TiTle: translational medicine -the uptake of pan-cancer panel testing in australia
Spence L1, Johnson M1
1Ipsos Healthcare, Sydney, Australia
Background and aim:
Pan-cancer panel testing presents an alternative approach to informing anti-cancer treatment decisions. With increased availability, the simultaneous sequencing of a larger number of genes can provide a greater level of information regarding a patient’s tumour.
This study aims to understand the uptake of pan-cancer panel tests in Australia, including which tumour types have seen the greatest uptake, factors driving uptake and whether results have influenced treatment decisions.
Between March and May 2018, n=22 oncologists provided data, online, on n=98 anonymised solid tumour patients for whom a pan-cancer panel test had been ordered in the three months prior to recruitment. N=23 oncologists also provided their perceptions on pan-cancer panel testing.
Study participants reported an average of 4 patients being pan-cancer tested per month. The highest proportion of testing occurred in NSCLC (31%), CRC (19%) and breast cancer (11%). The top reasons for testing were the additional insight over single-marker tests (31%), clinical protocol (27%) and patient request (26%).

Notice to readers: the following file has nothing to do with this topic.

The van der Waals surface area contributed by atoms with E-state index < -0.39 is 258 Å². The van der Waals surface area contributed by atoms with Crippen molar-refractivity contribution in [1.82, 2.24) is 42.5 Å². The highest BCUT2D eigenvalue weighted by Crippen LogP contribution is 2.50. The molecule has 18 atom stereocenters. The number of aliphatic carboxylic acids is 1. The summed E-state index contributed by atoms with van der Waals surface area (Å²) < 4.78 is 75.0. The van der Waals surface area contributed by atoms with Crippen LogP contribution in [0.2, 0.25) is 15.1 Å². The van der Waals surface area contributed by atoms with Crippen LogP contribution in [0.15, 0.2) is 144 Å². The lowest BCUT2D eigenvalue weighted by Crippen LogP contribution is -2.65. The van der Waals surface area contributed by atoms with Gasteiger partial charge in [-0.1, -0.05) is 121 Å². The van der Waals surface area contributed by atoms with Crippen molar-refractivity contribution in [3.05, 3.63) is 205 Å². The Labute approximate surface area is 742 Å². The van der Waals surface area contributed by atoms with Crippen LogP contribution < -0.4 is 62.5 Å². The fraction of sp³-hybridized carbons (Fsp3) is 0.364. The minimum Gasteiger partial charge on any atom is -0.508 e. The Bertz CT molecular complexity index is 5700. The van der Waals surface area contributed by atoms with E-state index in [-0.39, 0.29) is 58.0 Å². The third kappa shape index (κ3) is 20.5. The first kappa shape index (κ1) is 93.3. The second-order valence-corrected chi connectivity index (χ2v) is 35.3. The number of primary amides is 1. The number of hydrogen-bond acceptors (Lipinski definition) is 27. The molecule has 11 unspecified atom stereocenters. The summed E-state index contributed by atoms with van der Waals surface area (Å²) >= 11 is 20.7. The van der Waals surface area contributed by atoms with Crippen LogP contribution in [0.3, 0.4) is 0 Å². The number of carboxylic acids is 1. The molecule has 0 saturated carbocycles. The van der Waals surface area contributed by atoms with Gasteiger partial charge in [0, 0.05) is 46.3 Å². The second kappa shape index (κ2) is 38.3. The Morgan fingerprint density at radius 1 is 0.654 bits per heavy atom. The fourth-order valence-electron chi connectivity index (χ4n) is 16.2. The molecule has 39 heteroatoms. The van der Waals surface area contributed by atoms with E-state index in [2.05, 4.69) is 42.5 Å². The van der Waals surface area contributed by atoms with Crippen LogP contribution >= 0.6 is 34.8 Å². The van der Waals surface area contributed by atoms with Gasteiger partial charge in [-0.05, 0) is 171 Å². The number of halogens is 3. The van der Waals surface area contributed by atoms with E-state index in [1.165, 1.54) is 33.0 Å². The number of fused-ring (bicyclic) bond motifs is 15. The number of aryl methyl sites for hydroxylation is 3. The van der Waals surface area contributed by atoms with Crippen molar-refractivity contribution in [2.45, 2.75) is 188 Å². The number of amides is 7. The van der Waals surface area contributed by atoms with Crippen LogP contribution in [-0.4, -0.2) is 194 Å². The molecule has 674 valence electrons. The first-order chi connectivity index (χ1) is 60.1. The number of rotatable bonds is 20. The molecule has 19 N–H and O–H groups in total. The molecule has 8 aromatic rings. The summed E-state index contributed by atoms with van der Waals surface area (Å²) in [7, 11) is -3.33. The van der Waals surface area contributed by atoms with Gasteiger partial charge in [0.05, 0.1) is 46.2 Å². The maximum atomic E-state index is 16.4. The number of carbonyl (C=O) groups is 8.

Testing resulted in a treatment change for 48% of patients; 60% of these patients – upon identification of actionable mutations – were likely to respond to a different treatment option. Conversely, when testing did not result in treatment change, no actionable mutations were identified in 59% of patients. Cost and lack of treatment outcome change are the top barriers to wider testing.
Pan-cancer panel testing remains low in Australia. Testing occurred predominately due to the additional insight and patient request, with the highest testing in NSCLC, CRC and breast cancer patients. Test results led to a change in treatment for nearly half of tested patients. When testing did not lead to a treatment change, no actionable mutations were identified in more than half of these cases.